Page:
So how do we get around paying obscene amounts of money for water and yet continue to hydrate ourselves while traveling? One way is to know the tricks of the country. Places like Mexico don’t have free water because their tap-water is no good. It’s is a safety reason for not providing water on the dinner table, and they are not as blessed to have high tech filtration systems like America. Therefore, bottled water takes the place.
Bottled water in countries you are unsure of is always the safe bet. Buying bottled even in countries like Germany, who I know have the resources to filtrate their water, but choose to charge you for it, is a good alternative. Most of the time you can find a grocery store that sells good bottled water for mere cents. By preparing ahead and drinking your bottled water while doing your sight seeing, you won’t have to shell out the money for it at the restaurants.
Another trick to know is what the locals call their “table water”. I found that it was possible to get free drinkable water in most European countries, but you had to know how to ask for it, and you had to be prepared for a not so happy waiter/waitress to bring it to you. Like I said places like Germany, Italy, and Austria are set up with water filtration systems and they know how to make their water drinkable. They just prefer to make extra money off of tourists because they know they can.
Knowing the tricks of the place you are visiting is a huge step in getting those 12-20 cups of water a day. However, if you noticed above when talking about daily amounts, I never used the word drink, rather I chose the word consume. So I’m going to teach you the best tricks to COSUME your daily amounts even when beer is cheaper than water.
Did you know that 80% of our water intake comes from drinking liquids and the remaining 20% comes from foods?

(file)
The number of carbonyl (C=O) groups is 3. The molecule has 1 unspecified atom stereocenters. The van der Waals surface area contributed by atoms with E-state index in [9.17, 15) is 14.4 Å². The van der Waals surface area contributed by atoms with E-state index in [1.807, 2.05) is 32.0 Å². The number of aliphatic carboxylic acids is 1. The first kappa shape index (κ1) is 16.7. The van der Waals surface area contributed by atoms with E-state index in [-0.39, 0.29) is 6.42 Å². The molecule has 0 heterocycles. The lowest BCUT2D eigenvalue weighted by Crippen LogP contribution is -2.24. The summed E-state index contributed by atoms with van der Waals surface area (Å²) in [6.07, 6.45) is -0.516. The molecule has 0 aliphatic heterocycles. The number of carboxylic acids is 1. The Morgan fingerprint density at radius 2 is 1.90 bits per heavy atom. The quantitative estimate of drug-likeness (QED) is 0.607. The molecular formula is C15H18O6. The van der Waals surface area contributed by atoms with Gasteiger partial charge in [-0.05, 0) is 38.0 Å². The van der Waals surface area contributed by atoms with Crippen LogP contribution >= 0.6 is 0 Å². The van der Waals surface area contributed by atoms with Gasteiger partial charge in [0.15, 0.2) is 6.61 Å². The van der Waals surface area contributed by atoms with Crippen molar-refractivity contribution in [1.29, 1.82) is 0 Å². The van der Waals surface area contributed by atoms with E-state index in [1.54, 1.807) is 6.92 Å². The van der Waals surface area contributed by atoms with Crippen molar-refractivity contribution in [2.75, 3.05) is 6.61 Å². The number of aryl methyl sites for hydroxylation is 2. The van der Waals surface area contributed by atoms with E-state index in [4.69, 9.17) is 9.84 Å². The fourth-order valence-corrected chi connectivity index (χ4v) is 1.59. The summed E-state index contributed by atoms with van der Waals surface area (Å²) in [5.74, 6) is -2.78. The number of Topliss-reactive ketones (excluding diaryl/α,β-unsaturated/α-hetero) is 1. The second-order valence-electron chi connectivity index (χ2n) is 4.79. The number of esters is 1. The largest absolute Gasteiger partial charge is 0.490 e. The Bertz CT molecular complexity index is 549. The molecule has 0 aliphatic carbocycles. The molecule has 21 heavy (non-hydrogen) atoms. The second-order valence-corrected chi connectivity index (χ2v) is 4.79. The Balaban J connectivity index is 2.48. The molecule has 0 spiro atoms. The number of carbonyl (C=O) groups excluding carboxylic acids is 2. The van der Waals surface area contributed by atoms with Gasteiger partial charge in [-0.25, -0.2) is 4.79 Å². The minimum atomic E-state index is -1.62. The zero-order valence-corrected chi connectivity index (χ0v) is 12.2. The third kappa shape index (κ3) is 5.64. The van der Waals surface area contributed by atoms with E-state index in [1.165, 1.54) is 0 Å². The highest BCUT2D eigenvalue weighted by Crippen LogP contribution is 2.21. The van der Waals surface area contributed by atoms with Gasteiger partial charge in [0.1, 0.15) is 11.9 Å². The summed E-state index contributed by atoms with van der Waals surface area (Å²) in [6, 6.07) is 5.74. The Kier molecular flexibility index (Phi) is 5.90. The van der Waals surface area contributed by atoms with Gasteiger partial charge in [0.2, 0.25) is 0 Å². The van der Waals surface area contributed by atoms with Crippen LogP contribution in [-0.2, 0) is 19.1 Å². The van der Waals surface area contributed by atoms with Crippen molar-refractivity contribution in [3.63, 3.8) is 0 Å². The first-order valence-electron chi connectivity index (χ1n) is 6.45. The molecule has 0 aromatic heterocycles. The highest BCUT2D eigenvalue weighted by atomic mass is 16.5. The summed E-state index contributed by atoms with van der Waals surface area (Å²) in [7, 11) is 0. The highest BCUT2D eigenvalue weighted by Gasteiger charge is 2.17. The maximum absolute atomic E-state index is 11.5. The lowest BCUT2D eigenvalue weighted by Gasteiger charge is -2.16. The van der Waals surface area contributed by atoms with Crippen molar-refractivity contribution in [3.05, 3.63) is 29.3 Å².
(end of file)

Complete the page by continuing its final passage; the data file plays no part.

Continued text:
Your diet becomes just as important as drinking water when trying to stay hydrated. In fact you could probably bump that 20% up to 30% if you eat healthy fresh foods. Who knows you may even reach the other food pyramid recommendations by doing this. CRAZY! Here are just a few examples of how much water foods contain:
Food to Percentage Water
Lettuce (1½ cup) 95%
Watermelon (1½ cup) 92%
Broccoli (1½ cup) 91%
Grapefruit (1½ cup) 91%
Milk (1 cup) 89%
Orange juice (3/4 cup) 88%
Carrot (1½ cup) 87%
Yogurt (1 cup) 85%
Apple (one medium) 84%
Sweet Corn on the Cob: 74%
White Meat Chicken, Cooked:61%
Whole Wheat Bread: 35%
So what about those other so called “unhealthy” beverages, do they count towards staying hydrated? YOU BET! Check out the chart below to see just how much water is in beer. Granted this is not always the most ideal choice for hydration, but in moderation beer does have nutritional value. I mean, the Germans drink it religiously and most of them are very fit people.
|Regular Beer||Light Beer||Bud Light||Michelob Ultra|
When it comes to your body never give up. The evidence shows that there are easy tricks to stay hydrated. Sip your coffee, eat your fruit and vegetables, drink your beer, and buy some bottled water. Most importantly, pay attention to the signs your body gives you and stay ahead of dehydration while touring the great wall of China or the Roman Empire. To end, I’ll leave you with a quote my good friend reminds me of every day, “hydrate or die!”. He was a marine…
*Originally published on brktrail.com